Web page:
CINCINNATI (FOX19) - A University of Cincinnati police officer’s recent arrest on a charge of operating a motor vehicle while under the influence of alcohol was the third time in just seven months he came under investigation for incidents reported while he was accused of drinking, his employment records show.
FOX19 NOW reviewed more than 300 documents related to Officer Andrew Mueller that UC officials released to us in response to a public records request.
- Just 10 days before Mueller’s Jan. 26 OVI arrest in Liberty Township, UCPD gave him a written reprimand, on Jan. 16, for “Unbecoming Conduct" related to a Dec. 12, 2019 domestic disturbance incident report, also in Liberty Township. UCPD determined he violated Ohio laws for Telecommunications Harassment and Criminal Trespass by calling a woman more than 30 times in one night and going to her home despite her telling him not to after drinking.
- That came six months after UCPD suspended Mueller without pay for five days when an internal investigation determined he was drinking alcohol and possessed a gun at a Montgomery bar on June 20, 2019, violating a state law - possession of firearm in beer liquor permit premises - that is a felony. He also was removed from a special assignment in Community Engagement and ordered back to the patrol bureau.
- Mueller was not criminally charged by Montgomery police and the Butler County Sheriff’s Office in either case despite agreeing to the essential facts of both cases during UCPD internal investigations. The women in both cases didn’t want to participate in prosecution or have charges filed and, in the gun incident, Montgomery police felt they could not prove he had the weapon at the bar.
But UCPD supervisors held him to a higher standard administratively, writing in his January reprimand: “Employees shall conduct themselves at all times, both on and off duty, in a manner, which is keeping with the highest standards of the public safety profession.”
In addition to concluding Mueller, 29, violated state laws, they took administrative action via the suspension and written reprimand. They also concerns to Police Chief Maris Herold.
“Officer Mueller was the subject of an internal investigation in June 2019. As a result of Officer Mueller’s action on June 20, 2019, Officer Mueller was found in violation of UCPD Policy ...Conformance to Laws. He was subsequently given a five-day suspension without pay and removed from a specialty assignment. Both of these incidents have shown that Officer Mueller has a propensity for poor decisions while consuming intoxicating beverages," Captain Jeff Thompson, UCPD’s Standards and Strategic Development Commander, wrote in a memo to the chief.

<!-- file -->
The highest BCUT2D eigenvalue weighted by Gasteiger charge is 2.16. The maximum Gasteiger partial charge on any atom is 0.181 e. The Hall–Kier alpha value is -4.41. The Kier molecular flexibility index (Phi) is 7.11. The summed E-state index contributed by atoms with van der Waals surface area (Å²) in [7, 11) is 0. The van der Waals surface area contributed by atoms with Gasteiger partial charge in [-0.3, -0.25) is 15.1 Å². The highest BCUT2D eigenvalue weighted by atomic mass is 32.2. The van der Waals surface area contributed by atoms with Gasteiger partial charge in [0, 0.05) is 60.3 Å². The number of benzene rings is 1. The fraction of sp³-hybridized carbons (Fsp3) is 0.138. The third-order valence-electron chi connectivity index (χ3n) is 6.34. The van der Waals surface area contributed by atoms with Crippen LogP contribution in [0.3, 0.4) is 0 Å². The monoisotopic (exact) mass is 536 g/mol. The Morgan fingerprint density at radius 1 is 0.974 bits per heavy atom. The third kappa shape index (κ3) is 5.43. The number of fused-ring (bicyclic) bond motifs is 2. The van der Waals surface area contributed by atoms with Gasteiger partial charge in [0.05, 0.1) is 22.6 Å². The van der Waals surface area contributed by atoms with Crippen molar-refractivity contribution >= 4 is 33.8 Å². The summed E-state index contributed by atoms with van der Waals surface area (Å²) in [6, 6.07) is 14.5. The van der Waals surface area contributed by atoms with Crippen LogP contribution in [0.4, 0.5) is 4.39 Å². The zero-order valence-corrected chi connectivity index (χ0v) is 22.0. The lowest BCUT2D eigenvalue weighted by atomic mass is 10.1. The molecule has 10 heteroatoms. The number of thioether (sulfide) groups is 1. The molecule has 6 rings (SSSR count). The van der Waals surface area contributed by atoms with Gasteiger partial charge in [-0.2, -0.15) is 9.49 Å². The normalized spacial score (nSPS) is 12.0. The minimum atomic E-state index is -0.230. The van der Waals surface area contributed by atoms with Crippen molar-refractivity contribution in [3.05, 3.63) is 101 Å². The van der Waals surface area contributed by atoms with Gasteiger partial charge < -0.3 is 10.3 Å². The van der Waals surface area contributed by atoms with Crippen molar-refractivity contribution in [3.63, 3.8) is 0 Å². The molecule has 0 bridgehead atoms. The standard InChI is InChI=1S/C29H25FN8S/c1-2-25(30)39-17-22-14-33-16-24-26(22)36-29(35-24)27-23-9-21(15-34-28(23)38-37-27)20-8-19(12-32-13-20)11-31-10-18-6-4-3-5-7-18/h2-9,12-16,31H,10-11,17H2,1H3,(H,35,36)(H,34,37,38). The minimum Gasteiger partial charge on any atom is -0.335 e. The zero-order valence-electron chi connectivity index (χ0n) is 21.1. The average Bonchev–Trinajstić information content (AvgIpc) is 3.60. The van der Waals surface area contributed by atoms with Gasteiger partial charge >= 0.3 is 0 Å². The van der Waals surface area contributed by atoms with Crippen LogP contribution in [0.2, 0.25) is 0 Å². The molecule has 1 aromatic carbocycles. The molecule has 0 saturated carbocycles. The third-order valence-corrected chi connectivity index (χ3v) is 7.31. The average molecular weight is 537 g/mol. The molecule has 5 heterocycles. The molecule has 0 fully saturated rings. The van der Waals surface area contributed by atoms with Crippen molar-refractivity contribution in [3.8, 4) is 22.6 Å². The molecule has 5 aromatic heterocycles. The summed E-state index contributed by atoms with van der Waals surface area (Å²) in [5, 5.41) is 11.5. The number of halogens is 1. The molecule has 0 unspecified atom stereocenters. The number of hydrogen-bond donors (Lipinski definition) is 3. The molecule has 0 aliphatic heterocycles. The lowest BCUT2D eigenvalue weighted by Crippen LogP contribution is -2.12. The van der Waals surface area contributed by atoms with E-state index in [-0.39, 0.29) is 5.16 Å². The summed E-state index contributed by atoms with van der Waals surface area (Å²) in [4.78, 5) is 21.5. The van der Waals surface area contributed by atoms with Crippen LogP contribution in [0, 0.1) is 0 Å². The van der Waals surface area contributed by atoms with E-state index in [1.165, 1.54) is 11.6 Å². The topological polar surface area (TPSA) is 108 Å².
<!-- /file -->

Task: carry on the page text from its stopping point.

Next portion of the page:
“Given consideration that this is the second such incident within the past six-month period, I recommend Officer Mueller attend a fitness for duty evaluation to be conducted by a department appointed licensed clinician that specializes in law enforcement and fitness for duty. Additionally, if the clinician determines that further treatment or evaluation is recommended, he shall attend all treatments, evaluations, appointments, etc. until the clinician deems them no longer required.”
It’s not clear if that fitness for duty evaluation was initiated before Mueller was arrested on the OVI charge.
Ohio State Highway Patrol troopers say he drove around a barricade at the scene of an earlier crash on Ohio 747. He was not involved in the crash but failed to yield to a police officer, almost causing another collision, they said.
Mueller stopped before striking a stopped OSP vehicle.
RELATED | UC officer arrested on OVI charge
He “displayed numerous signs of intoxication. The defendant’s speech was very slurred, he could not maintain his balance and his eyes were very bloodshot. There was also a very strong odor of an alcoholic beverage coming from his breath," troopers wrote in a criminal complaint.
Court records show he refused tests to measure his level of intoxication.
Mueller has pleaded not guilty and the case returns to court March 4.
UC Police suspended Mueller’s police powers on Jan. 27, the day after his OVI arrest, according to records in his personnel file.
He was put on restricted administrative duty until the criminal court case is resolved, records show.
Earlier this month, UC Human Resources granted his request for a paid medical leave of absence Feb. 4 through Tuesday, Feb. 18, according to records in his personnel file show.
Additional records, dated Feb. 24, show Mueller’s leave has been extended through March 17.
We also asked for UC to discuss the officer’s work history and internal investigations.
We received this emailed response: “I can provide that Officer Mueller is not functioning as a sworn peace officer, as his police powers are suspended pending the current case.”